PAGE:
This week’s Sharing Our Stories comes from Graeme Willgress who has battles with his mental health.
Please tell us what your condition is:
Anxiety (extreme) Depression (Clinical elements) and elements of Borderline Personality Disorder.
How long have you had this condition?
Since my late teenage years until the present.
How did you know you had this condition?
I didn’t. I struggled for many years/decades thinking I was a terrible person and that I was completely worthless, despite some good achievements and being able to project an ‘I’m fine’ image to others.
How does it make you feel?
For many years I battled suicidal thoughts and dark corners of my mind for months and months at a time (years sometimes).
When I look back now, after many years of therapy I still feel sad. But then again, I wouldn’t be who I am without all the turbulence. When people tell me now that I’m inspirational, I can hear it and feel a little proud of my efforts, something that was previously impossible.
What are the main impacts on your life?
I spent my whole potential career falling in and out of things I was very capable of through illness with the financial and emotional impact that brings along with it.
I stopped going out, socialising at all. I shut myself away and cried as loud as I could for nearly five years. Imagine that?
Overwhelming sadness and emptiness. I cannot explain how dark life has been for most of my adult life. There is now a small light and I’m walking straight toward it with a smile.
I’m often completely exhausted and sleep much more than other people I know. I exercise cautiously, despite what others think of my cycling. In reality, it’s twice or three times a week and receding as I age. I pace everything I do and are currently adjusting back to part-time work as a cycle instructor, which feels full time to me. I love this work and feel it’s helping me help children and adults take charge of their health both physically and mentally.
I get lost, stuck in the back of my head, unable to get out again. I set goals to not overdo things and to allow myself more time to relax without making stupid demands on a mind that cannot deliver them.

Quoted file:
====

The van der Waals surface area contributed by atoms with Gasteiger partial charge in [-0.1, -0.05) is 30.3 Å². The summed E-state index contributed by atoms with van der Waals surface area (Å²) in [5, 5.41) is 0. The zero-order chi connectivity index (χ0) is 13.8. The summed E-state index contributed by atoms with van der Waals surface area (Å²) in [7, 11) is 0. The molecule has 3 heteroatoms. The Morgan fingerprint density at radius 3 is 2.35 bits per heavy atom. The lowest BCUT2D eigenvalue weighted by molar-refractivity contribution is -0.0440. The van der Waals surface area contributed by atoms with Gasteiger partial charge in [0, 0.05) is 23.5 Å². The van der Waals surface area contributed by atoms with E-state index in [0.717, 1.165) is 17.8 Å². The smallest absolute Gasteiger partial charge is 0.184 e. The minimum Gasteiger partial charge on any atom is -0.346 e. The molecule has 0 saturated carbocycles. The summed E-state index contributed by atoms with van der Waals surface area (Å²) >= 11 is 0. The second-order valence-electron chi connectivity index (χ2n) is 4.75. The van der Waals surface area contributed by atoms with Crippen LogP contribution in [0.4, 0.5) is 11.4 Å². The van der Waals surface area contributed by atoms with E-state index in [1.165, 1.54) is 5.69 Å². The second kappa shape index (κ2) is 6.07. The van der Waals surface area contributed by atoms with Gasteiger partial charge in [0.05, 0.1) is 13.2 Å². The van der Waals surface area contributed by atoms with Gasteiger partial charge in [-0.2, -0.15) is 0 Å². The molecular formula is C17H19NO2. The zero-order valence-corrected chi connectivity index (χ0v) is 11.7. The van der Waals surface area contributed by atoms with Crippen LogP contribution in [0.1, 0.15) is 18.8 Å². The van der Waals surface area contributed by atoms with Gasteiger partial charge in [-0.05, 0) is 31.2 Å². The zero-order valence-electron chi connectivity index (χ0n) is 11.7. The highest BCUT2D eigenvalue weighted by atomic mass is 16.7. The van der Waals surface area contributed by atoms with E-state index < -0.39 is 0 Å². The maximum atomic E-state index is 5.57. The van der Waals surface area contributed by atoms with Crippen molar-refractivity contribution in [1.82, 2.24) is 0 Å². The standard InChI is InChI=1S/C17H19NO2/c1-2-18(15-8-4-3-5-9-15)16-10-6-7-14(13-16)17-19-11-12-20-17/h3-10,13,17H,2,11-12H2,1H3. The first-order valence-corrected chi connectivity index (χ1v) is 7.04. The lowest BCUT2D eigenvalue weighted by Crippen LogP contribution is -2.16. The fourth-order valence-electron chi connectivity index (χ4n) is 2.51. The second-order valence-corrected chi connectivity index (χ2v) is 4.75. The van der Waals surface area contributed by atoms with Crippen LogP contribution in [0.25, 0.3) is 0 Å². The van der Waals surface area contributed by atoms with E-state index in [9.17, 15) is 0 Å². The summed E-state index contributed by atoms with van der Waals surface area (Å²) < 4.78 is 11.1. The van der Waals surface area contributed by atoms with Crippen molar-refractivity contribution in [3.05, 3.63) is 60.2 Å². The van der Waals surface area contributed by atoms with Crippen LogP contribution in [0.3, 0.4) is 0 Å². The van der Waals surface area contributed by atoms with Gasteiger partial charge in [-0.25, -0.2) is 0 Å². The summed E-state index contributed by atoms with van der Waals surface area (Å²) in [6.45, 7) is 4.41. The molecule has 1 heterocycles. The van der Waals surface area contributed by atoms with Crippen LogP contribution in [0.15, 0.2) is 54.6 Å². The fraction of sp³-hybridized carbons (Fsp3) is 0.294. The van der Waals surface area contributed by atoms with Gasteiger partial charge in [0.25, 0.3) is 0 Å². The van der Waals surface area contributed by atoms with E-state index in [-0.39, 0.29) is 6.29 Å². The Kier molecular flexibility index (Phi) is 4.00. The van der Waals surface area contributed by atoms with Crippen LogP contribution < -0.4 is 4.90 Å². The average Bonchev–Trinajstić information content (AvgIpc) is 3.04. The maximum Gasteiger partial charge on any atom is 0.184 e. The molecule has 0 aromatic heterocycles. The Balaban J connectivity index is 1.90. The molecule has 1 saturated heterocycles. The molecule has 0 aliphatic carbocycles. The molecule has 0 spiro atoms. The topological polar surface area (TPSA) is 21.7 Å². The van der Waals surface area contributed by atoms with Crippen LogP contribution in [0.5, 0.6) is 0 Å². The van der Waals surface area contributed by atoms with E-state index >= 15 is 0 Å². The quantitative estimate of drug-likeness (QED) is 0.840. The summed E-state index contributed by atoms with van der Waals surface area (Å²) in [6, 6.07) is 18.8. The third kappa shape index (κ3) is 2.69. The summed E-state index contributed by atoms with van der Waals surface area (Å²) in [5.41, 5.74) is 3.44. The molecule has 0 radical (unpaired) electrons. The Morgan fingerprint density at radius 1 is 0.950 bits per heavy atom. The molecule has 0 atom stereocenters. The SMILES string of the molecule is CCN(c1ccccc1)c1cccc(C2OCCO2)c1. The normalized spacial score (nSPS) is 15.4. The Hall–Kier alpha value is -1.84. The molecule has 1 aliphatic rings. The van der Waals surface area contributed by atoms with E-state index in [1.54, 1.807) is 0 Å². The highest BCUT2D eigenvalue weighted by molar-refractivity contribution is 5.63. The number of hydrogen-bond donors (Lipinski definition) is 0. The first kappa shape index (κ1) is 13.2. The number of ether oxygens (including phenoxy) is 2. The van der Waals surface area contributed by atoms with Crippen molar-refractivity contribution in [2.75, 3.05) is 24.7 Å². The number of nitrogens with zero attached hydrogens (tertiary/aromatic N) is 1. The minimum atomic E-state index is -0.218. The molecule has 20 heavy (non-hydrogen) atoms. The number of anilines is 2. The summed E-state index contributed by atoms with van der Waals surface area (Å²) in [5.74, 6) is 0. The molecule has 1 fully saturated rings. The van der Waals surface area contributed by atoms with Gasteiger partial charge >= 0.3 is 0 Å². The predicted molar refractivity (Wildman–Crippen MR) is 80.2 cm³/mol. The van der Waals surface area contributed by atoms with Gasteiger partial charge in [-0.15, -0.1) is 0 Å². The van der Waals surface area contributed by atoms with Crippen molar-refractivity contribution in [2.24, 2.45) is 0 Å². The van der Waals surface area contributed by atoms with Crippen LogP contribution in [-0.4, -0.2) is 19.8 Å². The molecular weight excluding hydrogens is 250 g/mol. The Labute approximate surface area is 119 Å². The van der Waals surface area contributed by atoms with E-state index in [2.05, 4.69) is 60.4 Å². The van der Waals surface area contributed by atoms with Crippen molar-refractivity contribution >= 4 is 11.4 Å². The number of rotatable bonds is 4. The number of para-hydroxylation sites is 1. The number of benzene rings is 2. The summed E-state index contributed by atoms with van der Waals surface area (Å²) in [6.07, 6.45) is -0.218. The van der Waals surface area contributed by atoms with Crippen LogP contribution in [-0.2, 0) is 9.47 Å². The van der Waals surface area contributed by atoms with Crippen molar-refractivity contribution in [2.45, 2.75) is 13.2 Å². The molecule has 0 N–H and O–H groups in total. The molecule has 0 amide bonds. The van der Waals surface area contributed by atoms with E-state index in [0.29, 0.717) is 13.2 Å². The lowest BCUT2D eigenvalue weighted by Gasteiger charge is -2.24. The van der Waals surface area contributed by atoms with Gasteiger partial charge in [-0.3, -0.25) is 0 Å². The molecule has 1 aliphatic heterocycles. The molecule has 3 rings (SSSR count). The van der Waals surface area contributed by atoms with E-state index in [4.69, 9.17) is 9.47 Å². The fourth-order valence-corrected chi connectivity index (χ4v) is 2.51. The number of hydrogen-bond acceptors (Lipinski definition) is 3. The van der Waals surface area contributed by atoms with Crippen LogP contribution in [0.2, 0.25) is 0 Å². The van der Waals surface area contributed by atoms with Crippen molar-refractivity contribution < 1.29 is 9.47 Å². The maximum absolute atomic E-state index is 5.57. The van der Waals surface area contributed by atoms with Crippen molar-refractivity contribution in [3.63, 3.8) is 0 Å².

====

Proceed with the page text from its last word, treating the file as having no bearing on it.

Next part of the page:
Do you know what causes it?
Chemical imbalances are part of it. I am much more level on medication which I’ve been taking for over a decade now without any great detriment. I feel more alive and able to make decisions beyond the hour I am living at the moment. I have tried to live without the medication, but I slide back into depression pretty quickly.
There were major emotional issues at home as I grew up. These were abusive and destructive. I didn’t learn how to deal with my own emotions as another family members took up all the emotional space in our family. I spent my time fire fighting for other family members and trying to stay away from the plethora of ‘light the blue touch paper’ buttons of my father. When he was angry, my fearful mother would effectively disappear, leaving us to fend off his anger. There was no time to deal with how it left me feeling and when things settled it got swept under the carpet.
What do you wish people most understood about your condition?
That I’m still me, I’m not a ‘nutter’ (arguable) and I’m no danger to anybody because my mental health fluctuates. I would also ask them to understand that mental health problems are very real. I wouldn’t put my worst enemy through what I have had to suffer.
How can somebody best help you?
Listen without judgment.
Offer support/tea to support the feelings of desperate loneliness that accompany these illnesses.
They should believe that mental health should get the same respect as physical illnesses. Perhaps we could then progress.
Are there any positives to having your condition?
Yes. Look at all the amazing things I have done in my life. Without the illness, that person wouldn’t have existed. Yin and Yang.
What is your preferred way to distract yourself? Playing piano. Riding my motorcycle. But most of all, cycling in peace and absolute mindfulness through this beautiful country of ours without, for a short time, any worries.
How does wearing Braver than I knew, make you feel?
Braver than I knew. Part of a community. Proud to be me.